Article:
This is to share the intense feelings of a mother wondering if a frail little life in the womb will survive or not. Many, many women know this feeling and it’s not easy to give it words, a mixture of hope and faith, heartbreak and yearning, and no one – no one – but the mother knows exactly what it’s like.
And that’s OK. Such intimate knowledge comes with the mystery of motherhood.
From the instant you see the plus sign on the home pregnancy test, you know without a doubt that a new human life has entered the world – not the life of a random stranger, but the life of your child. You wonder exactly at what fraction of a second, at what instant in the still dark quiet of your body, someone new came into being, body and soul. Your child, your child! With awe, you realize that only God knows this answer. In those first intimate moments when you realize you are pregnant, you also realize that you are the only other human in the whole world who has met this new little person.
For now, it’s just the two of you, and God. It requires such faith to believe you are not alone, you are in the presence of another human being living within you, even though the sign on the stick right in front of you is tangible proof. It’s painful to realize that many people in our day and time would think you downright insane to care so much, so suddenly, about someone so small.
“That’s not a person.” Or more cruelly, “That’s not your child.”
Sadly, so many people no longer view children as gifts, accepting them as they are, offering them unconditional love. Entire nations don’t even grant unborn children the right to be worthy of life or recognized as a person unless the innocent child is wanted. As a result, so many people miss these precious moments and instead, possibly out of fear, dismiss the short life of even their own child as merely a pregnancy that didn’t take, or worse, a pregnancy they just didn’t want. How much they miss by not facing their fears! Like grass growing through concrete, the tender, warm truth of life grows up through cold, hard realities. Life is real, and in ways designed and known by our Creator, every life once begun, will go on into eternity.
For anyone who has ever suffered a miscarriage already, there is a fright that sets in right away upon learning you are pregnant. As each slow minute passes, day after day, you wonder if you will cradle the baby in your arms, watch her grow up, or if instead you will see those first signs of impending miscarriage. Once the merciless blood starts to flow, it will not stop even if you stand on your head. If you see the blood, you know it’s already too late, that just as quietly and secretly as the child slipped into life on earth, he or she has slipped out of it too, and again, in those first moments of realization, it’s between you and God alone.
If allowed, even the short little life of a miscarried child can change a person though. Such knowledge allows one to peer into, and contemplate, a realm of understanding that goes beyond the visible. People don’t acknowledge the unborn as real because they can’t see the unborn, but if a person can get past that, the truth is that whether seen or not, the unborn are in fact there and worthy of love. It’s a new level of awareness, almost like getting your head around the existence of angels and demons. They are there. So much is there that we cannot see. What is the true world population at any time? Again, only God Almighty, Creator of Heaven and Earth, knows.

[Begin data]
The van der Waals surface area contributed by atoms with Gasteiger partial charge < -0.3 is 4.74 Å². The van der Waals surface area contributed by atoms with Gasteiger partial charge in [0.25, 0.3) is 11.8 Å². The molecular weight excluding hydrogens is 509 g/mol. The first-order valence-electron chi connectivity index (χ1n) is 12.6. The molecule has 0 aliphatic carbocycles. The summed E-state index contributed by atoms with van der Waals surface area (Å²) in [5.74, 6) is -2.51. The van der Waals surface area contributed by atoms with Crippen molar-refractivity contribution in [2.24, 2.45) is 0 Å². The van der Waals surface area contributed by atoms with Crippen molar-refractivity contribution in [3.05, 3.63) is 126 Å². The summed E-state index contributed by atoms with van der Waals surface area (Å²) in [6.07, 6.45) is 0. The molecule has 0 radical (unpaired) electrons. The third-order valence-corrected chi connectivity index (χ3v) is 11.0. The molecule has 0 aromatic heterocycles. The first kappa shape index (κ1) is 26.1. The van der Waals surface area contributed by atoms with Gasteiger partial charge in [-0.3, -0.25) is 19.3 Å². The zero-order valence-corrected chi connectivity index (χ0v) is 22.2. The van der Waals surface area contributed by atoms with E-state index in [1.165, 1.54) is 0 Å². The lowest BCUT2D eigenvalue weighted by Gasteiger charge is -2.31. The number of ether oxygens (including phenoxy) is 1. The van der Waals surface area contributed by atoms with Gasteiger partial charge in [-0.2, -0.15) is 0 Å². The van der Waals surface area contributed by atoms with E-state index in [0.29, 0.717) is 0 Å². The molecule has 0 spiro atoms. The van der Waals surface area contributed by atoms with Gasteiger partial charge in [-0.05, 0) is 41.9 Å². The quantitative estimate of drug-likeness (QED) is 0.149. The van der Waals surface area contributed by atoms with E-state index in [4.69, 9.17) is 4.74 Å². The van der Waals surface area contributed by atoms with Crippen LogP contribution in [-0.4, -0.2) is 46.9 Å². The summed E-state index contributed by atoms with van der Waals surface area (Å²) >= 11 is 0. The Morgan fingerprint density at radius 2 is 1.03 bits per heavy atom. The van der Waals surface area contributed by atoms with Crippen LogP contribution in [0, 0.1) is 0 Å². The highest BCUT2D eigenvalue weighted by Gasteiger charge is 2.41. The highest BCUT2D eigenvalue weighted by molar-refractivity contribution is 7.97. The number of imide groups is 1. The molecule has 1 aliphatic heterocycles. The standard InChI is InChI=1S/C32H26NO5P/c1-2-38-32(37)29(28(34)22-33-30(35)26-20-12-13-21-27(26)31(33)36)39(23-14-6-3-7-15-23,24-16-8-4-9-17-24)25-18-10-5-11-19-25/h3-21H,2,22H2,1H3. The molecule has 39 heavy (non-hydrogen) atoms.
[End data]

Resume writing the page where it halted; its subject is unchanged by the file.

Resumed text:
With a smile, my own thoughts often turn to one of my husband’s favorite (under-appreciated) movies, Men in Black. The salvation of the earth depends on saving a Galaxy whose infinite power could change the tide of intergalactic wars. While the men and their foes search for a powerful, magnificent, and grand Galaxy, the world they seek actually resides within a seemingly insignificant little bell on a cat named Orion’s collar. Remember the clue from the dying alien, ”To prevent war, the Galaxy is on Orion’s belt.” The moral of the movie? Our thinking is too confined by time and space.
So in those days and hours while a mother waits and wonders if her son’s or daughter’s heart has started to beat, something that will continue for life until the day of death, she can appreciate all the moments, and in courage and wisdom, she can let her love flow freely without fear. Everything she does for that child can becomes an act of love, a private melody orchestrated between giver and receiver – a relationship.
Take your vitamins? “Mommy loves you, dear.” Get some rest? “Come little one, let’s take a nap together.” Crave strange foods? “Ah, you are already asserting yourself, aren’t you!” Say your prayers? “Pray with me, my love, for your life is blessed.”
And there is peace. Whatever the next hour, day, or week holds, it’s the same for all your children and for all the people you love. You don’t know when anyone’s time on earth will end; pregnancy can teach you to love with all your heart, to live each day fully. When the time comes to say goodbye to loved ones in this life, grace allows you to go on and continue to fulfill your own purpose, knowing that life is never free of suffering and loss. If miscarriage comes, you know that while you were privileged to mysteriously hold and love someone so tiny, so hidden away in a world we can barely imagine, you know you loved magnificently with all your heart.
For anyone of any age, that’s the most you can do. In the end, whether the child lives for a few days or nearly a whole century, the love you share can change the world.
Originally published on Integrated Catholic Life and is reprinted with permission.